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Brad Shoup: Starts off luxe and slinky, a getting-ready ode that annexes the club before she walks through the door, similar to Kelly Rowland’s “Like This”. After the first chorus, she’s thoroughly feeling herself, and the jokes and vocal elasticism put her in Post Malone territory. Not a bad thing! Peak Posty would’ve avoided the triumphant “SpottieOttieDopaliscious” horns (his loss), but probably wouldn’t have bothered sampling Chalie Boy after a perfectly fine interpolation. Feels like padding.
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Alex Ostroff: Any song with even a passing resemblance to “SpottieOttieDopaliscious” is always going to hit almost every pleasure centre in my brain.
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Michelle Myers: Jaguar II is a phenomenal album, but I’m hard-pressed to pick a single track that demonstrates how sophisticated and immersive this record is when experienced in full. It’s definitely not “On My Mama.”
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Rachel Saywitz: “On My Mama” isn’t Victoria Monét’s best single, but it’s unsurprising that it’s the one that’s garnered the most critical and commercial acclaim. There’s a homely essence to its meandering horn lines and grounding low rumbles, like the human-shaped indent on your grandparents’ old leather couch that looks like it’s been there forever. Here, Monét eschews her honeyed voice to command in a deeper, wiser tone, as if relaying knowledge from her elders onto a new generation, and I’d absolutely love it if I didn’t already know that Monét is capable of more wondrous and sexy R&B. And yet, listening to “On My Mama” still sounds like a bit of a triumph. The song, along with its success, seems like a testament to all the work Monét has put in to get to this moment: you can hear, for example, the trademarks of her writing that are more widely known in the voices of others, such in the Ariana-like playful tilt of its second verse. For those fans who’ve been with her for years, it’s hard not to think of “On My Mama” as anything other than a long-anticipated greeting — a toasty home on a chilly day, a sweet smile and open arms, the words, “welcome home.”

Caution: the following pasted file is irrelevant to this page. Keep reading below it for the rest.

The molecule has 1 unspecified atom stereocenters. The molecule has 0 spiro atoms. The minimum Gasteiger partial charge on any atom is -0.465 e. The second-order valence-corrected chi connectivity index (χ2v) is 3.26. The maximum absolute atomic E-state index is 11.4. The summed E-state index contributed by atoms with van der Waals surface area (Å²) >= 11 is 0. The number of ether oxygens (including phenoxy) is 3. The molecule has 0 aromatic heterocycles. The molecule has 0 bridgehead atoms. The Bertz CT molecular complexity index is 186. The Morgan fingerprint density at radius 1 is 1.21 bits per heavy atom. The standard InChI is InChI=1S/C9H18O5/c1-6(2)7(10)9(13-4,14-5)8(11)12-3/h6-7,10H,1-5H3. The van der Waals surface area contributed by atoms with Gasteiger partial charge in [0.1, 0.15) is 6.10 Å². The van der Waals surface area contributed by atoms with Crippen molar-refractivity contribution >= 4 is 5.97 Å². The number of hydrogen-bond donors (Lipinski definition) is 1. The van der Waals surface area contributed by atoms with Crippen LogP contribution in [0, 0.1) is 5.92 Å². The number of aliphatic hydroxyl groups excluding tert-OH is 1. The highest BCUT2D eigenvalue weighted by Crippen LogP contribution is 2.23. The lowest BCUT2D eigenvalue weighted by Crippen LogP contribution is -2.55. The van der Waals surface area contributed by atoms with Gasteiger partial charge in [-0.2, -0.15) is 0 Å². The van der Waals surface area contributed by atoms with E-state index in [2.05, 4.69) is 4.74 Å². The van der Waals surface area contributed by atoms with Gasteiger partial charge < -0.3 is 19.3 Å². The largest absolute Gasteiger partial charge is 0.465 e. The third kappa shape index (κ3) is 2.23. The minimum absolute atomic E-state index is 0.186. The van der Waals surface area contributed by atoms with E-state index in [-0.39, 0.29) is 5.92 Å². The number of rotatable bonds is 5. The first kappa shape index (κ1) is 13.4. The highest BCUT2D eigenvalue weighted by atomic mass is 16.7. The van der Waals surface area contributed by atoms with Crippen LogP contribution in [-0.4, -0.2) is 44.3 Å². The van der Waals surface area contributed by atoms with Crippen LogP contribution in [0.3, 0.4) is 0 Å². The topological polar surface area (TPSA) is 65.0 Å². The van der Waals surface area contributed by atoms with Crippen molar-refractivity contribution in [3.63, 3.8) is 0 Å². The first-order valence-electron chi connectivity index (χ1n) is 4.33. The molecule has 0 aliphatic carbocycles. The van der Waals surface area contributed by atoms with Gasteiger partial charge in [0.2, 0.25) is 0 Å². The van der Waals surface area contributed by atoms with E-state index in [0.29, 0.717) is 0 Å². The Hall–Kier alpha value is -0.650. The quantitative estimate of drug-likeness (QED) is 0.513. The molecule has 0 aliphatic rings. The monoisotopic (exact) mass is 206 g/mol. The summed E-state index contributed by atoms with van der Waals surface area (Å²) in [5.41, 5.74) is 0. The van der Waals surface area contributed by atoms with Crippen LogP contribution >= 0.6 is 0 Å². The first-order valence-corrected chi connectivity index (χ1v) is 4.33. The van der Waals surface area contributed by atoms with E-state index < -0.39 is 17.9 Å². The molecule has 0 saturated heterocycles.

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Aaron Bergstrom: Man, to tell the truuuuth, my opinion is irrelevant.
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Reader average: [8.33] (3 votes)

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2 Responses to “Victoria Monét – On My Mama”

  1. omg I missed Wayne and I accidentally syncing up our blurbs so much

  2. i swear it’s never on purpose